Last night’s meeting was a focus on power and power structures in a lot of places. The group had to sort aspects of power and how it is used into two separate categories - power as a force to control another and power as a force within one’s self (empowerment). What we ended up with was a list of the ways a person who is abusive uses their power to exert control, and what kinds of power should ideally exist within a healthy relationship.
I have to say, this exercise was a bit of a mind-bend for me.
As a white male in our modern society, I am fully and incontrovertibly aware of the power that my sex and color hold. I’m also reminded what kind of a past these two aspects of me have had across the history of mankind on nearly a daily basis, and that as a member of this group, it is up to me to make positive and healthy choices that reflect a shift in how members of this group conduct themselves both on a personal and interpersonal level, as well as on a communal/global level. This part I get.
What I came up against, however, was how that same power - from another caucasian male - was used against me, and how that made me feel. I recognized the ways that I was manipulated and held under his sway. I recognized the ways in which he would use my desire for equality within the relationship as a carrot, tempting me to behave one way with the promise that things would change - and then inevitably breaking his promise.
I also began to recognize this beyond even the violent first relationship I had. I saw this pattern repeating itself in successive relationships, and suddenly, I was left realizing that I had made choices that put me in the position of being placed under another’s control. On the walk home, events and moments in my past rolled through my mind, like a rolodex of images, where I had been passive, been quick to shut off my own voice, and thus cut off my own power, in order to establish peace, in order to make the other person happy, or with the idea that in doing just this one thing that the end result would be better for both of us. I compromised myself at every turn, and gave over what little personal energy I had straight into the hands of another. I entrusted them with more than just my heart - I gave over my entire self.
When these relationships ended, as they had to, I felt I had to flee, I had to leave the geography in which it all took place, promising myself I would be better to myself, I would treat myself with more dignity, more respect. In the end, though, all I did was drown myself in alcohol and become wrapped up in the immediacy of the here-and-now, without really allowing myself to process and understand the real consequences of giving up myself that much and with such abandon. It was easier for me to disappear into the night, get a buzz, and shut down my brain a bit. I could lose myself in the fuzz of it all. I did this in Maine. I did this in Denver.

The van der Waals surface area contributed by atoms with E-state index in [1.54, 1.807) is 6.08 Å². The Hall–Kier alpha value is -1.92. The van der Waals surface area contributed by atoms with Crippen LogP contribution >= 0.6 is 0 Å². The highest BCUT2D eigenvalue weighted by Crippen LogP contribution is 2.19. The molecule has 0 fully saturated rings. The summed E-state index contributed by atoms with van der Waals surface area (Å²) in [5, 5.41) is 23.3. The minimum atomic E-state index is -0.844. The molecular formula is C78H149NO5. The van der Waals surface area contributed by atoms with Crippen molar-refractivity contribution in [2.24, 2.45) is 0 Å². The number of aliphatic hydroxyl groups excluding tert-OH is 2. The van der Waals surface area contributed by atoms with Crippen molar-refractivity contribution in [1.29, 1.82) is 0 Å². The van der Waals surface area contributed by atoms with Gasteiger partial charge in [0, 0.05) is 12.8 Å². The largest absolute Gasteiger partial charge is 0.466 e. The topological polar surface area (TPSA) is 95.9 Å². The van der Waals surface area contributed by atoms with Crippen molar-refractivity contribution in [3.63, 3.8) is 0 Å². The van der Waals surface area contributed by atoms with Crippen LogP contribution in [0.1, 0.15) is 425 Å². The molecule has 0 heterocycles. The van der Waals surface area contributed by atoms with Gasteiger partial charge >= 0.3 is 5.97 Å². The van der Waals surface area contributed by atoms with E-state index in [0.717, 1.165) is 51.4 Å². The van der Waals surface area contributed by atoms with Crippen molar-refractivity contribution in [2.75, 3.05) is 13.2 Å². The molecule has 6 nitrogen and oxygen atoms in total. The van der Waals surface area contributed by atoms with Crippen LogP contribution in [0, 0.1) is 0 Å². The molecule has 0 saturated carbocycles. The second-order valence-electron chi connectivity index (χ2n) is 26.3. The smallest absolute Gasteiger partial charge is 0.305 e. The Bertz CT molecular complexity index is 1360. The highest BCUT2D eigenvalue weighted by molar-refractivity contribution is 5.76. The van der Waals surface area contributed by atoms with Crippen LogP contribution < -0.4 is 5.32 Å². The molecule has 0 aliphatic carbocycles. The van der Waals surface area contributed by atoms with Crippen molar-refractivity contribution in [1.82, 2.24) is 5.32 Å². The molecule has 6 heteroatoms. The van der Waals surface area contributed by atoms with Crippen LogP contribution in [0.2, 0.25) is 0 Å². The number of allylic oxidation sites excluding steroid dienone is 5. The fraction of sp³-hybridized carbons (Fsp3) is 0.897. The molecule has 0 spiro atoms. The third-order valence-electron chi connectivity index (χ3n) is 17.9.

Because of my circumstances here in Oregon, getting that sort of escape is not possible. I don’t have a steady stream of income to support this kind of behavior. Nor do I want to continue to hurt myself like that any longer. Having this break in my work life, as challenging as it has been, has also provided me with the circumstances I needed to finally stop and assess the damage I’ve caused to myself and my own sense of being over the last sixteen years.
I came here in a relationship that was destined to fail, because, yet again, I had given up my total self to a man. I had disappeared into him because it was all I knew how to do. I had convinced myself that this time, with this man, I would finally find the happiness that seemed to be just out of my grasp. I could show my devotion by simply disappearing into him and his needs. I thought this was what I was supposed to do. It turns out, much to nobody else’s surprise but my own, that this is not the case.
My job going forward is to find a way to empower myself, to have the self-respect enough to not simply give over at a moment’s notice, or the turn of a smile in my general direction. By staying low, by keeping myself slightly dis-attached, I have the power to engage with others at a pace that is healthy for me. For the first time ever, this feels like the right way to proceed. This feels like the way it should be done. There is no rush in me to fall into a relationship and simply disappear into him. It has never worked out for me, and for the first time, I get it. I’ve taken enough time and processed enough of my past to at least grasp a better understanding of this.
Do I still want a healthy relationship in my life that goes beyond just friendship? Yes. Am I simply out husband-hunting for the guy who will validate me and make me feel good only if I give myself over to him completely like I have always done in the past? Not at all. Not anymore.